Going to bat for a dream
Casey Fletcher (BA, '15, communication), star on one of Illinois' greatest baseball teams, digs deep to pursue a family tradition
Growing up in Oakwood, Ill., Fletcher saw baseball and Illinois as a family tradition — Fletcher’s father, Darrin, was enrolled in the College of LAS and played for the Illini prior to leaving for a 14-year career in the major leagues, and his grandfather, Tom, an alumnus, played for the Illini in the 1960’s before signing with the Detroit Tigers (his major league career was limited by a medical condition).
Fletcher’s great-grandfather, Glenn, was also a minor league pitcher in the 30’s and 40’s.
“I felt like it was my duty to carry on a tradition of Fletchers at the U of I,” Fletcher said. “Ever since I was in high school, I wanted to go to the University of Illinois.”
Fletcher upheld the generational custom when he transferred to Illinois from Kankakee Community College to play for the Illinois baseball team for his junior and senior seasons, in 2014 and 2015. In 2015, the team set a school record in wins and reached the Super Regionals Round in the playoffs.
Now with an LAS degree in communication, Fletcher is in the midst of attempting to establish a prolonged baseball career like the three generations before him. Unfortunately for Fletcher, his success at Illinois — 126 hits, nine homeruns and 60 RBIs and two all-Big Ten honors in two seasons — didn’t result in being a major league draft selection. He admitted it was disappointing.
“I was contemplating just hanging it up,” Fletcher said. “I was mad at the whole process so I was like, ‘you know, I think I'm done. I had a great college career, but maybe there’s another path.”’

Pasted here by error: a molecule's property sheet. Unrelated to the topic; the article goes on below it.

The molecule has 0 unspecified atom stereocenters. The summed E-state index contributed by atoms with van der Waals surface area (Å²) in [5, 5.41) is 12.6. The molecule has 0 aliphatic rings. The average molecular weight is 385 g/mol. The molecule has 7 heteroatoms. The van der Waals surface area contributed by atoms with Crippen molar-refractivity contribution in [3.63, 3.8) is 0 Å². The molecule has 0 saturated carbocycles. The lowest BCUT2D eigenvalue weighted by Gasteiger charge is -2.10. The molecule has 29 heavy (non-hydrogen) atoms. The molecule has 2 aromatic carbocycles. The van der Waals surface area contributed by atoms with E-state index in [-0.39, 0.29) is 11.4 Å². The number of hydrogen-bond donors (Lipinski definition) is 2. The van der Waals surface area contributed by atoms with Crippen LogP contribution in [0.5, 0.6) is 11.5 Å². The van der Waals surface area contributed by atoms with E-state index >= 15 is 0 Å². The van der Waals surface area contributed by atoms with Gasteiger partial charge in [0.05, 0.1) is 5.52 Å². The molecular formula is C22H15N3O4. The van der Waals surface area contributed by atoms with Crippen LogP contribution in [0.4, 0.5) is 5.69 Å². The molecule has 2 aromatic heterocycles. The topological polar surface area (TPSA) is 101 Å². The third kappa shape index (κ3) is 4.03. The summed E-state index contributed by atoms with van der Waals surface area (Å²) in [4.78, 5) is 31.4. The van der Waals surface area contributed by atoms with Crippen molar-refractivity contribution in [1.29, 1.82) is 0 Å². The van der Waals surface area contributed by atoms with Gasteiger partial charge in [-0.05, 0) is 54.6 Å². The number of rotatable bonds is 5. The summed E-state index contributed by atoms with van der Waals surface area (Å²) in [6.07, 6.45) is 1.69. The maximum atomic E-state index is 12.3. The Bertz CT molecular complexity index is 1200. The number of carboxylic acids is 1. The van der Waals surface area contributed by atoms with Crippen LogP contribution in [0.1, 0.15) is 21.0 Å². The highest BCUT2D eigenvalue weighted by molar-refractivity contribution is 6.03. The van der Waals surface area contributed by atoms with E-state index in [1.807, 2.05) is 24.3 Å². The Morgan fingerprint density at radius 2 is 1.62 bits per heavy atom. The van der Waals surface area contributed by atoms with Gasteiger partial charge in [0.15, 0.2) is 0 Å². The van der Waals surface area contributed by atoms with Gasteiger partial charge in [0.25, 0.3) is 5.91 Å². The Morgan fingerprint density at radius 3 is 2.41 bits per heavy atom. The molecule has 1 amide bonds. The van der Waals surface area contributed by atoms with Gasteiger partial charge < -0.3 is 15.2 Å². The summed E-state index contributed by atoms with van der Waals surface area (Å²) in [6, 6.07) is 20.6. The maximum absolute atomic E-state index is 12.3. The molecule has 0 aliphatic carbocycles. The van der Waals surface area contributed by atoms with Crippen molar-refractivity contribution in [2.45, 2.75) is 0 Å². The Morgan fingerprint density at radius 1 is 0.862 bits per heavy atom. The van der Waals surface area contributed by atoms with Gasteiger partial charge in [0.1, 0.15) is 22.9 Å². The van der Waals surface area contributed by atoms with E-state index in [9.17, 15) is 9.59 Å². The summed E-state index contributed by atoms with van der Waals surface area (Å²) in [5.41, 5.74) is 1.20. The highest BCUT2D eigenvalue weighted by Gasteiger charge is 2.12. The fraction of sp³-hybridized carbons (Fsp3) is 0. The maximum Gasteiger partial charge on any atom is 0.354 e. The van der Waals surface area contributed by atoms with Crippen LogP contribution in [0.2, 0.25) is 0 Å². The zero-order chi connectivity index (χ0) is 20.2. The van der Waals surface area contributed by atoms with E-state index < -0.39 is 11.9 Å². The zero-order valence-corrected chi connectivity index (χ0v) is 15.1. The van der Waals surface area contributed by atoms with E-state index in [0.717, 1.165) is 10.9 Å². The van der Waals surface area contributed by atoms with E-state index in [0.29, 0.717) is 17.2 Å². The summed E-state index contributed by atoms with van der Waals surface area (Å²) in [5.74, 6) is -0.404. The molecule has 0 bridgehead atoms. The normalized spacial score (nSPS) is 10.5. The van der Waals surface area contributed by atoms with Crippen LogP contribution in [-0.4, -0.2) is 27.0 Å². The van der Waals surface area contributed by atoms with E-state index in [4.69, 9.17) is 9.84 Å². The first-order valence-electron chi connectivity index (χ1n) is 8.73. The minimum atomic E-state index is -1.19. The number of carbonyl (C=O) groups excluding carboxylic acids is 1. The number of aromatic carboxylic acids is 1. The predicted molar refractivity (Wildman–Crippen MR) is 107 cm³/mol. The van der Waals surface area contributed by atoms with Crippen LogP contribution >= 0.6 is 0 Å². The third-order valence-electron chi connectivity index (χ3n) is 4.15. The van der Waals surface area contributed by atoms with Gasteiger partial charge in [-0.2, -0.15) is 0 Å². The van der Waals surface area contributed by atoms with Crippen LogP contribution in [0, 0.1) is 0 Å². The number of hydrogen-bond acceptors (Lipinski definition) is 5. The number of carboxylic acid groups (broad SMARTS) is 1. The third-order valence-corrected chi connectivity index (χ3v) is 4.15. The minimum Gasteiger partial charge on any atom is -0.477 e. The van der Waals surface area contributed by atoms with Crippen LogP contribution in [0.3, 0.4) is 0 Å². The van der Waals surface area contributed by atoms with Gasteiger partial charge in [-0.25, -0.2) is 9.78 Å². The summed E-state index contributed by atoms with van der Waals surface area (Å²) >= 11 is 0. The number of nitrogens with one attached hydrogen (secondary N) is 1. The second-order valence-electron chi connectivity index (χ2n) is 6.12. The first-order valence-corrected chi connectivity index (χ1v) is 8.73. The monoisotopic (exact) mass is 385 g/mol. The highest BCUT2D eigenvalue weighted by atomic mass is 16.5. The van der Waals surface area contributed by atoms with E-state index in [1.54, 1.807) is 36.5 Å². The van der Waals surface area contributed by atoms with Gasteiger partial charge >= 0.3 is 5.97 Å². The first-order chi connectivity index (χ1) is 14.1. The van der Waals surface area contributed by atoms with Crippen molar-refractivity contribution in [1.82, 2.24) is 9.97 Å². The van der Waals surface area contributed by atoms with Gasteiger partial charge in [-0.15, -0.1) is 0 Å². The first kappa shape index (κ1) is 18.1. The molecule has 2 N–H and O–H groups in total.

But shortly Fletcher’s senior season, head coach of the Joliet Slammers, Jeff Isom, gave him a call about joining the team. Fletcher took the opportunity and is about to wrap up his second season with the Slammers, a pro team in the Frontier League, which is an independent baseball league.
Compared to the fun, successful two years of playing with some of his closest friends at Illinois, the Frontier League has greeted Fletcher with a different vibe — one with more tension and urgency.
“Not being drafted also gave me that mindset that all these guys have,” he said. “We want to play well and we want to hopefully take that next step and have someone give us a chance to play on at the next level.”
Fletcher hasn't experienced the same statistical success with the Slammers that he did with the Illini, but his game has grown, especially since he decided to transition from the outfield to catcher in order to add to his versatility. The idea to change positions came from Fletcher’s father, a former major league catcher, who has been supportive of the whole process.
“He's naturally been giving me a lot of advice,” Fletcher said. “I’ve just got to keep at it. That’s pretty much the only advice that he's given me. I’ve got to keep plugging away and grinding every day and getting better.”
Fletcher’s hard work has paid dividends. After hitting for an average of.226 in his first season with the Slammers, his average has improved to .275 in 2016. His RBI output has more than doubled from his first season to his second, and he’s played in 13 more games in 2016.
Fletcher had just 26 hits during his first season in Joliet. He has 42 hits this season.
Although his goal is still to eventually have a shot at the majors, Fletcher said it means a lot have his college degree, as he feels it will someday help him obtain a coaching position. That was partly why he took time from the Slammers in 2015 to complete his degree at Illinois.
“It was very important to come back and get my degree because I want to coach in college some day and I didn't want to prolong the process,” Fletcher said.
Fletcher made various visits to the Illinois dugout at the request of his former coach and current Illinois baseball head coach, Dan Hartleb. If Fletcher eventually tries his hand in coaching, Hartleb would likely be the first to give his recommendation.
“He was great in the clubhouse,” Hartleb said. “He had a great feel for the team aspect of the game and made the clubhouse fun. When the clubhouse is fun, guys relax. I have great respect for him and hopefully he continues to play for a while. I know he's worked very hard.”
For now, Fletcher will keep trying to impress scouts for his chance to play at the next level. He can do so with the comfort of knowing that the Fletcher family tradition is still alive — Fletcher’s sister, Preslie, just began her freshman year at Illinois.
“I told her to just to have fun and keep her head in the books,” Fletcher said.